Rob Halfon the Skills Minister continues: “Through the LLE, students will get up to £37k loan over 4 years, in order to access the education and skills they need. Rather than having to be confined to just traditional full degree courses, it will also be offered for new modular funding, and allow them to build up credits to get both the qualification and training they need for jobs”.
“The Bill paves the way for our Lifelong Loan Entitlement to be rolled out, which will transform the way funding for post-18 education is offered, giving students access to a loan to be used over their working lives for a wide range high-quality courses from degrees to Diplomas.”
Dr Arti Saraswat, AoC HE Senior Policy Manager, said:
“This is an important first step in making student finance more flexible which is something AoC has campaigned for.
“Implementing this by 2025 will be challenging and will depend on publishing a detailed rule book, putting the correct systems in place and, most importantly, ensuring programmes are ready so that students can enrol on courses on a more modular basis. Ensuring the scheme has been tested through a thorough pilot process will be vital to building trust in the new system.
“There is still work needed to explain who will be eligible for the Lifelong Learning Entitlement, where they will be able to use it and how those institutions will be regulated. Colleges already have a track record of teaching HE on a more part-time, flexible and individualized basis to adult learners but this activity has diminished in recent years creating a genuine challenge in rebuilding capacity, at a time when the UK needs higher skills to boost productivity and grow the economy.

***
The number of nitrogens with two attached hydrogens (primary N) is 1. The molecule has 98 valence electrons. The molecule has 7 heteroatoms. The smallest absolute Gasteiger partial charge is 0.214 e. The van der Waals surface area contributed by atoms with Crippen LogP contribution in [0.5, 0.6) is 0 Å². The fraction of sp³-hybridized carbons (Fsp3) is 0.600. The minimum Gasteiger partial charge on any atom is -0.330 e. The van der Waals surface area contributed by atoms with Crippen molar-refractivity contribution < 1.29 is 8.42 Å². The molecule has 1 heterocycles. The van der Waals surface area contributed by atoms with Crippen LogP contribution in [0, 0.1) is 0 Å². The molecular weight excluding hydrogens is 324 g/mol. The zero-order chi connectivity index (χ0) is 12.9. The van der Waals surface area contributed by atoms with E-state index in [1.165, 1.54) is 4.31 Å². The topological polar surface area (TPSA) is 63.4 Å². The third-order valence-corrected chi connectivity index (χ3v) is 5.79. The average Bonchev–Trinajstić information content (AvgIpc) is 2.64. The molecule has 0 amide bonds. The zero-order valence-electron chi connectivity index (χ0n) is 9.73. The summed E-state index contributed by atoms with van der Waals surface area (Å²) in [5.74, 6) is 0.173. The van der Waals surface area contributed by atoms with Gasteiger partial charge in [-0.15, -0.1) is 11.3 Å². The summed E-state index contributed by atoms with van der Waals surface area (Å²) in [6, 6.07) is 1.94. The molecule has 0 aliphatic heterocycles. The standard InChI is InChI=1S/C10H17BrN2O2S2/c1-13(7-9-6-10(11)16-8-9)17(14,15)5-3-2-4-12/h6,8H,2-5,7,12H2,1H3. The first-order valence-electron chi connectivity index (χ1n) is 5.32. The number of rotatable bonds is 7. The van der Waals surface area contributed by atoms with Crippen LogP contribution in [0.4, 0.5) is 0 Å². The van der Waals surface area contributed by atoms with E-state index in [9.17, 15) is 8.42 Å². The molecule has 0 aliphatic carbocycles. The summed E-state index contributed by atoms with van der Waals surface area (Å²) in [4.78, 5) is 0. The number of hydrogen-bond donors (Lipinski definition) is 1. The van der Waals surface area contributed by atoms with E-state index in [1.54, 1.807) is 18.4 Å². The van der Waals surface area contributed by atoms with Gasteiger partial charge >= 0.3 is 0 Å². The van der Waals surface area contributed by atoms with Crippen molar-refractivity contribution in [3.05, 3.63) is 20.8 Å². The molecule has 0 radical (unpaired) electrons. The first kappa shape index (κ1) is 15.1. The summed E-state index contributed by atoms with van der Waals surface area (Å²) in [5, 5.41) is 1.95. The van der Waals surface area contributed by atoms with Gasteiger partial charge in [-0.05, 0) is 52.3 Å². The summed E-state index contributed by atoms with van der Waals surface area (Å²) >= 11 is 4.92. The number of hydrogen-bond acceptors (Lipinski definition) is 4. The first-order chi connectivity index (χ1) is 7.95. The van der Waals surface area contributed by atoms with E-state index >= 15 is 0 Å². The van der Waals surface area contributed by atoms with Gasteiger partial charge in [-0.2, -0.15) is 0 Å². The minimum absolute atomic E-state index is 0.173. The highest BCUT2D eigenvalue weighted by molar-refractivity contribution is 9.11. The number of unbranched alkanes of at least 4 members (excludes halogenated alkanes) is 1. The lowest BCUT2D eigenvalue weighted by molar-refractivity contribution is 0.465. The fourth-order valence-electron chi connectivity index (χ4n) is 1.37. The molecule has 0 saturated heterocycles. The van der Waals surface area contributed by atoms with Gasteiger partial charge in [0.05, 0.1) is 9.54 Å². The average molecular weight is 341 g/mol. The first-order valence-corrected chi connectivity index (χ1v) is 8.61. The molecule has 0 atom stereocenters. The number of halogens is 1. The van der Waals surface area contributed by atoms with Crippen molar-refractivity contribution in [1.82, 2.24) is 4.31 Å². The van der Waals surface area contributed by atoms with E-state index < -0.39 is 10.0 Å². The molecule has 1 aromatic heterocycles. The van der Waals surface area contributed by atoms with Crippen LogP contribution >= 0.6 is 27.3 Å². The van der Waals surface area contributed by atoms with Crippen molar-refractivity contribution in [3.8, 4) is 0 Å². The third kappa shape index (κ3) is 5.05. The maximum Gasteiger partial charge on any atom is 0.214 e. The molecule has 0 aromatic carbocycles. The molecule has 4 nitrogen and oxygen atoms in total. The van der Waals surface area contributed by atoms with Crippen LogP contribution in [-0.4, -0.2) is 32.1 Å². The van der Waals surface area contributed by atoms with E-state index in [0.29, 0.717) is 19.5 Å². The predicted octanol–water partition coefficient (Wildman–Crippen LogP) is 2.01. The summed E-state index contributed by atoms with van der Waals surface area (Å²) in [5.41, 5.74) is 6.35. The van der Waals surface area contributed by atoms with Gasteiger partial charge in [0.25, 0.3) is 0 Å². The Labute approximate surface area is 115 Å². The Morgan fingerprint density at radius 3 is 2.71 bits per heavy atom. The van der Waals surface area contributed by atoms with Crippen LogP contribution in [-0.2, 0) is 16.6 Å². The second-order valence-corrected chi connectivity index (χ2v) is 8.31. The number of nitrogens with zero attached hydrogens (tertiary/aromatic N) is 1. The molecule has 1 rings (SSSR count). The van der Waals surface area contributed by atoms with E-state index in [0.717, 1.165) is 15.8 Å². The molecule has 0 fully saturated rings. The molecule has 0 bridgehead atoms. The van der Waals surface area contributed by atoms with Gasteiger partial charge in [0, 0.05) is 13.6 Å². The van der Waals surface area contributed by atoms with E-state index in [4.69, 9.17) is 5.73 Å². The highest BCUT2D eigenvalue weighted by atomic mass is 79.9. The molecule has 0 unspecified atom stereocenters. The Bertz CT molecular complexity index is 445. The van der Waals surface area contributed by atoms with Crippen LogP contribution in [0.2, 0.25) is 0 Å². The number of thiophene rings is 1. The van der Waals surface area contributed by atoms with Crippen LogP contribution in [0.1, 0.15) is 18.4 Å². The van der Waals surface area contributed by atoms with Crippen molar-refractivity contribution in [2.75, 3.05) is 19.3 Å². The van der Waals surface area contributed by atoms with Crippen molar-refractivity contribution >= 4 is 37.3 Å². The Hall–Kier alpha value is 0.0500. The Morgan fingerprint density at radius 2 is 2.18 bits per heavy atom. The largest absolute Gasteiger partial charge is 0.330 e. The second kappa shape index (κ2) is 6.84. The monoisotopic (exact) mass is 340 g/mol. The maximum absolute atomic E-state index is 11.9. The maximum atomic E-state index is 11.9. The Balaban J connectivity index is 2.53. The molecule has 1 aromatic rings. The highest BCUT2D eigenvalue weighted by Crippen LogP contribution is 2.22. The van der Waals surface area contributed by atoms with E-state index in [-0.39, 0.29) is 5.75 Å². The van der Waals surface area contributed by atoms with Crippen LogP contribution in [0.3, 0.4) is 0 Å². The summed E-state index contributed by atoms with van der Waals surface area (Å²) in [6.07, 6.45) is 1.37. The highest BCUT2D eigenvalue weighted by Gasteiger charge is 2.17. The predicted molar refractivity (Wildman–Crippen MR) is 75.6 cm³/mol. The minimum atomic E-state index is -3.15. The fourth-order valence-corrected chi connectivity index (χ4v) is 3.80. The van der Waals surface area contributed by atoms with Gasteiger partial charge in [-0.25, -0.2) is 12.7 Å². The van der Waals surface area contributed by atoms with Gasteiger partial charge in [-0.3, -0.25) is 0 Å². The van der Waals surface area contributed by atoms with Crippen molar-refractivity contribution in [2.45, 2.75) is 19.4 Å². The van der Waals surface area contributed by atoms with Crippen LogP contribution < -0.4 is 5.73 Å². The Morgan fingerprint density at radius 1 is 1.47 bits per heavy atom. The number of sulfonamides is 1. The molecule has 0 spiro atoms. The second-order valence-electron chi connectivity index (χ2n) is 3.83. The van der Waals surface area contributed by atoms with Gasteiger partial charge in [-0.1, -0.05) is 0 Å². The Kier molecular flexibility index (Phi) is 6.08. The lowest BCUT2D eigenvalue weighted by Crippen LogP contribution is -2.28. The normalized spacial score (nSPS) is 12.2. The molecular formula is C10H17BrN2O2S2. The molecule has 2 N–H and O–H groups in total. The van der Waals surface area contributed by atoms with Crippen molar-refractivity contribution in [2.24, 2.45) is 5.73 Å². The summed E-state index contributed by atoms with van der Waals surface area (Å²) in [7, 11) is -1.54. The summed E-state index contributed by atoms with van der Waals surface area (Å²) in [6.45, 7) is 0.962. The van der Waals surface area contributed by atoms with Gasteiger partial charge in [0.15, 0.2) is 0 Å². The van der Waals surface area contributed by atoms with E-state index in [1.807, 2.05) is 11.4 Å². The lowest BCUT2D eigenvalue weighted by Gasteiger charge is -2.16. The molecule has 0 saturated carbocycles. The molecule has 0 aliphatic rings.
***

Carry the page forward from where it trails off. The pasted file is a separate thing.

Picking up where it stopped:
“There are wider challenges involved in reinvigorating adult higher education. The LLE and credit-based student loans are important technical fixes but are not enough on their own. Access to maintenance support is essential to ensure students can afford to study on a flexible basis.”
Professor Tom Bewick, Chief Executive of the Federation of Awarding Bodies (FAB) said:
“Following the landmark Skills and Post-16 Education Act, I’m delighted to see this Bill enter the legislative process. The LLE Bill has the potential to be the most radical entitlement to adult education, skills training and retraining (delivered at the point of need), ever introduced. That’s because it breaks with over a century of tradition of the state only really supporting the education of young people, delivered in a linear way. This Bill can help make the learning system genuinely cradle to grave, with individuals able to access the financial support they need, when it is most relevant to them.
“It will take a cross-party consensus to realise the full potential of the legislation, including acceptance that learning loans are not right for everyone. Grants and maintenance support will also be required. As will reform of the Universal Credit system”
“In framing the LLE, government will need to ensure the post-compulsory qualifications system can create reliable and valid modular qualifications, including credit-based assessment systems and micro-credentials. FAB’s members have a wealth of experience and expertise in supporting lifelong learning, so we will be following the passage of the Bill with close interest as well as play our full part in making the Bill a fit-for-purpose law.”
Michael Lemin, Head of Policy at NCFE, said: